COLLEGE STATION --
A Texas A&M University chemist will receive the 1998 Priestley Medal, the highest honor the American Chemical Society (ACS) has to offer.
F. Albert Cotton, director of Texas A&M's Laboratory for Molecular Structure and Bonding, will receive the medal -- considered by chemists to rank second only to the Nobel Prize -- during a national ACS meeting early next year in Dallas.
The award was announced Monday (April 21).
Doherty-Welch Foundation Distinguished Professor of Chemistry, Cotton is the second member of the Texas A&M chemistry faculty to receive the coveted award. Nobel laureate Sir Derek Barton received the 1995 medal.
Texas A&M chemist and distinguished professor John Fackler, former dean of Texas A&M's College of Science, studied under Cotton at MIT. He says the ACS honor is well-deserved and long overdue.
"I'm delighted to see that he is finally being recognized for his enormous contributions to the field," Fackler says.
Cotton is probably best known among chemists for his discoveries of multiple bonds between metal atoms, and he originated the idea of "cluster chemistry" in transition metals. He was one of the first chemists to apply the mathematical concepts of group theory to the study of complex bonds.
Theories developed in his research over more than 30 years have grown into processes that produce high-octane gasoline, platinum-palladium catalytic converters, ethyl alcohol coolants, synthetic motor oils and rubber tires, paint brighteners and high-strength structural plastics.
He has published more than 1,300 articles in refereed journals and for more than 20 years has been among the most-cited researchers in chemistry.
Cotton is the only American chemist to win all seven ACS gold medals. The seventh ACS award, the F.A. Cotton Award and Lectureship for Excellence in Chemical Research, is named in his honor, and he was the first recipient, in 1995.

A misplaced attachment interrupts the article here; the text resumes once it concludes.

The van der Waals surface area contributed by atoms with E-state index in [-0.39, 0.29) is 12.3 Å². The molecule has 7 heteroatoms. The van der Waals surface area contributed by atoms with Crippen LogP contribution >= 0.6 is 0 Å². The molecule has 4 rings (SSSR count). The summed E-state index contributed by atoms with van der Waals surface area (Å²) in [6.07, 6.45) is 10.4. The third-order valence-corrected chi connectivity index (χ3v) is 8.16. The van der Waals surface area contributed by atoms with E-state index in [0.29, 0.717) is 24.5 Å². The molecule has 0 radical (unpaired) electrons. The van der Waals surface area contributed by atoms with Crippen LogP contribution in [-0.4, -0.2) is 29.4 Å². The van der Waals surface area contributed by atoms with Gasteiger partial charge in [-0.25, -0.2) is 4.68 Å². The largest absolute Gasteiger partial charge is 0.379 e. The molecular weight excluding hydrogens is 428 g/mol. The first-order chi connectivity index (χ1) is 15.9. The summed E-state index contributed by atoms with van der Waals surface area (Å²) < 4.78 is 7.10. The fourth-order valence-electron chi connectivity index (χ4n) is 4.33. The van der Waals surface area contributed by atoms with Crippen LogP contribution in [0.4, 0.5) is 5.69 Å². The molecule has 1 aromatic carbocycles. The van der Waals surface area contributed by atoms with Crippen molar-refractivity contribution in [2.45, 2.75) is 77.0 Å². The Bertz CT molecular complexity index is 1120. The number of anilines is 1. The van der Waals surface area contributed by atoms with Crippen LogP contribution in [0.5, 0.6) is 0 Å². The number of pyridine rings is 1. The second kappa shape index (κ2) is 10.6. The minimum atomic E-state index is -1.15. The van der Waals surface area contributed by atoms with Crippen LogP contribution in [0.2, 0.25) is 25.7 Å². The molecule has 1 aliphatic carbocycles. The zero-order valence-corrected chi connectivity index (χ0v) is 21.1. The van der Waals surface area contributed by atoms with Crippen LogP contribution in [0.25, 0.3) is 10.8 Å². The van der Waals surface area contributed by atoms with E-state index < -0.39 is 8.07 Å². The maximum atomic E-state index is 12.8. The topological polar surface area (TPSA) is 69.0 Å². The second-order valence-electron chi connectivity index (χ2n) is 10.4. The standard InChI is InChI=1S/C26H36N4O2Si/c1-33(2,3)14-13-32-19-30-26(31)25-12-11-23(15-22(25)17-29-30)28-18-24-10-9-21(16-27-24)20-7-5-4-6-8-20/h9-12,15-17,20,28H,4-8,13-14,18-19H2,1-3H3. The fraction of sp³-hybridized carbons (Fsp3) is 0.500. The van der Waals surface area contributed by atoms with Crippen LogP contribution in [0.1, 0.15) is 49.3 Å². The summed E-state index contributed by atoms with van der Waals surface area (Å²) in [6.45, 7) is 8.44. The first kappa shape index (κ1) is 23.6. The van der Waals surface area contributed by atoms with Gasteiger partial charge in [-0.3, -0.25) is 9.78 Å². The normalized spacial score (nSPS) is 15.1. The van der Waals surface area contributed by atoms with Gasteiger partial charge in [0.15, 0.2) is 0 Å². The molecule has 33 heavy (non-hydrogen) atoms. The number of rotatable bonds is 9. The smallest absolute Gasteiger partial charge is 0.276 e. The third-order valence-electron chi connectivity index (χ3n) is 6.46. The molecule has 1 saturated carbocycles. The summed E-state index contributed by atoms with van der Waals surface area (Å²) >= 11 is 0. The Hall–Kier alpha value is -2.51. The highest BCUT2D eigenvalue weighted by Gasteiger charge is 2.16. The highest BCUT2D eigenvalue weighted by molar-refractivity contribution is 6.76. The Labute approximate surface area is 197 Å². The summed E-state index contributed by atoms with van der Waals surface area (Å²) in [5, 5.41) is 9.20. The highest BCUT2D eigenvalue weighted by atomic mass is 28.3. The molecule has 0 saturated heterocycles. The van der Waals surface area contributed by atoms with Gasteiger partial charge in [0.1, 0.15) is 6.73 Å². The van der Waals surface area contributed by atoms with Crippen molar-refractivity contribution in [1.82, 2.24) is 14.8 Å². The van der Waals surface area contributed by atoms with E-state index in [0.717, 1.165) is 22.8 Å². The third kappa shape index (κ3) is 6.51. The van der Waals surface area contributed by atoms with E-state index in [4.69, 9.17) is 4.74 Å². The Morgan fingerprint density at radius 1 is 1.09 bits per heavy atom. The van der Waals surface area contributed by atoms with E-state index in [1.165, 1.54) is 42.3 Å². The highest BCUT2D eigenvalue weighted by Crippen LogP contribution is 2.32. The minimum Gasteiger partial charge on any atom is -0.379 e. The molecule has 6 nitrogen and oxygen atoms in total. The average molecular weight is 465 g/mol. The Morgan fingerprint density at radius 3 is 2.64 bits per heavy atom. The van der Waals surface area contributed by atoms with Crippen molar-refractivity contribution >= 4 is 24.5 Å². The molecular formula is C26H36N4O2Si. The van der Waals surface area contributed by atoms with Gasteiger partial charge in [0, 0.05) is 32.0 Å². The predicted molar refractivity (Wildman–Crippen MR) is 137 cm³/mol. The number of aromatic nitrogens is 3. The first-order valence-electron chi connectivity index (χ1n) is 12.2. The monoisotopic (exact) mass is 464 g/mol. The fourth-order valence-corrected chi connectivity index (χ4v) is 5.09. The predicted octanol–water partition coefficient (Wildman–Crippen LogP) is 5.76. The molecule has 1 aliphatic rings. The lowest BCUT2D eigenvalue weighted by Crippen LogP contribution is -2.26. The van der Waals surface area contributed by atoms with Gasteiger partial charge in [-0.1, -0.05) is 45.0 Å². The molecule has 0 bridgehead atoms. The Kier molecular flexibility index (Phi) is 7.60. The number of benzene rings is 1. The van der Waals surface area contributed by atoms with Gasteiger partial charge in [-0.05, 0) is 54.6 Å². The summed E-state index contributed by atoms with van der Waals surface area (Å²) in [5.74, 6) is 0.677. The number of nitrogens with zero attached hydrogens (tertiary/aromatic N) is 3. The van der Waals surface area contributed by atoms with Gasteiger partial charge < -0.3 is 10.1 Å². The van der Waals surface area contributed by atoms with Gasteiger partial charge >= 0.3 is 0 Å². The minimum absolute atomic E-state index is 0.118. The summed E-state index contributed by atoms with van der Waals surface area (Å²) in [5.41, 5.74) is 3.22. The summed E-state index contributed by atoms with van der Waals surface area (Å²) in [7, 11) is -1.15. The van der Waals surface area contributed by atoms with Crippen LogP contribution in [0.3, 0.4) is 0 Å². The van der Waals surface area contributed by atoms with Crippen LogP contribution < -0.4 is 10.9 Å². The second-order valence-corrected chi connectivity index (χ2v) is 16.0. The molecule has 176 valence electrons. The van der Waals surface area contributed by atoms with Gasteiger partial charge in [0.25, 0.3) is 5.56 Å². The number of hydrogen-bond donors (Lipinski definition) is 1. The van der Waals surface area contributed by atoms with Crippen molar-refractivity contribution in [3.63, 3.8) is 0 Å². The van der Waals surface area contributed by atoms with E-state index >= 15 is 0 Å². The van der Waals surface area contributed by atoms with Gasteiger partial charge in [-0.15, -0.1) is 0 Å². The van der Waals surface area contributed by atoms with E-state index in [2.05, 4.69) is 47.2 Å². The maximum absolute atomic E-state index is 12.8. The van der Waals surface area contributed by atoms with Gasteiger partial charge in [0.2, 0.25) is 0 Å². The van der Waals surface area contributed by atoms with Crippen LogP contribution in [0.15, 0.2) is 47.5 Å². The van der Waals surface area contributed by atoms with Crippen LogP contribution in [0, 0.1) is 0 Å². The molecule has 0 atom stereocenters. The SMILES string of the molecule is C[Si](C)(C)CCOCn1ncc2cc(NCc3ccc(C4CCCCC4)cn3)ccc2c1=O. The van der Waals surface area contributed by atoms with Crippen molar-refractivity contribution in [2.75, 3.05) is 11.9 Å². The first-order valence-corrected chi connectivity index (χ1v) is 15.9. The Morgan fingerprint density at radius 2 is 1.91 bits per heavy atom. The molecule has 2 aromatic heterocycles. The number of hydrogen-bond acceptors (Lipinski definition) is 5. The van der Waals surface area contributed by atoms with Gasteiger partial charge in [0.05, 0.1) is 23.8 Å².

He received the 1994 Robert A. Welch Award in Chemistry, which he shared with University of Chicago chemist Jack Halpern. He also received the 1990 King Faisal Medal from the government of Saudi Arabia. He received the National Medal of Science in 1982.
He also is a member of the National Academy of Sciences, American Academy of Arts and Sciences, Royal Society, the French Academy and the American Philosophical Society. He has received two Guggenheim Fellowships and holds honorary doctorates from 22 universities.
Born in Philadelphia, Cotton received a bachelor's degree from Temple University in 1951. He studied under Sir Geoffrey Wilkinson (who later won the Nobel Prize for chemistry) at Harvard and received his Ph.D. from that institution in 1955.
Cotton joined the MIT faculty and in 1961 became the youngest person to be named full professor. He joined Texas A&M's chemistry faculty in 1972.
His book, "Advanced Inorganic Chemistry," written with Wilkinson, is the leading textbook of inorganic chemistry.
CONTACT: Gene Charleton at (409) 845-4644 or by e-mail at email@example.com.
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